C-Level IT Execs Believe Industry in for More Than a Year of Downturn: Survey

Increasing regulation, such as Sarbanes-Oxley and HIPAA--which are very costly to enterprises--and the stagnation in IPO activity are also important factors, the survey director said. However, only 32 percent of tech execs believe the current crisis will eclipse the 2000 tech crash.

A survey of C-level technology executives revealed Oct. 20 that a substantial majority believe that the industry is currently being hit-and will continue to be hit-especially hard by the downturn in the U.S. macroeconomy and that it is not a short-term situation.
DLA Piper, an international law firm that does venture capital and intellectual property work in the tech sector, released results of the survey a day ahead of its annual tech summit in East Palo Alto, Calif.
"Like just about anything else, people looked at this survey as the glass as either being half-full or half-empty," DLA Piper's Peter Astiz, coordinator of the survey, told me. "Responses varied on the perspective of the individual, and that's to be expected."
DLA Piper distributed the survey questions in late September and early October 2008 to senior executives at a broad cross-section of technology and venture capital companies.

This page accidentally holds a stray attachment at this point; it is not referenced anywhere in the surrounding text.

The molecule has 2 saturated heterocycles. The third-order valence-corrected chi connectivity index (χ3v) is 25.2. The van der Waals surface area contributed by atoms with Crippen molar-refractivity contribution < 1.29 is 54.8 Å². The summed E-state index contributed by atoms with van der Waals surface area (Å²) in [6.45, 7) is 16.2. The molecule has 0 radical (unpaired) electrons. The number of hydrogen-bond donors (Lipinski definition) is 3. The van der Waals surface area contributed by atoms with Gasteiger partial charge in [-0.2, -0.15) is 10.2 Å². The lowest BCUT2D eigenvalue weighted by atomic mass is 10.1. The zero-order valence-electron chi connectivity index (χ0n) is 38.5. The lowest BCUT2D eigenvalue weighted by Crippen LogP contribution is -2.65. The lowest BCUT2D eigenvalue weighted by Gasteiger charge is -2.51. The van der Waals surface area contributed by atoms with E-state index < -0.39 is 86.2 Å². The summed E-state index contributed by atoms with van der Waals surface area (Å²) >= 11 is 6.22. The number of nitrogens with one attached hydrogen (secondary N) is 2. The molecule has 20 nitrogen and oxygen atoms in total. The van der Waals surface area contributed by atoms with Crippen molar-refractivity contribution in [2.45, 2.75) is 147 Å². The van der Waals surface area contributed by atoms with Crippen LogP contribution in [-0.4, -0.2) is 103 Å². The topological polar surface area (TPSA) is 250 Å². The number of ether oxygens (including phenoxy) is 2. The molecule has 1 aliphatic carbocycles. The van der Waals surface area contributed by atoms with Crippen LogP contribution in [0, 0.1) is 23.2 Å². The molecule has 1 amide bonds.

Thirty-seven percent of respondents identified themselves as a CEO, president or managing director. Forty-four percent work for companies with fewer than 1,000 employees, and 28 percent work for companies with 5,000 to 10,000 employees.
The current financial crisis is not the only major driver in some of the responses in the survey, Astiz said.
"Increasing regulation, such as Sarbanes-Oxley and HIPAA [Health Insurance Portability and Accountability Act]-which are very costly to enterprises-and the stagnation in IPO activity are also factors to be reckoned with," Astiz said.

Chris Preimesberger

Chris J. Preimesberger

Chris J. Preimesberger is Editor of Features & Analysis at eWEEK, responsible in large part for the publication's coverage areas. In his 12 years and more than 3,900 stories at eWEEK, he...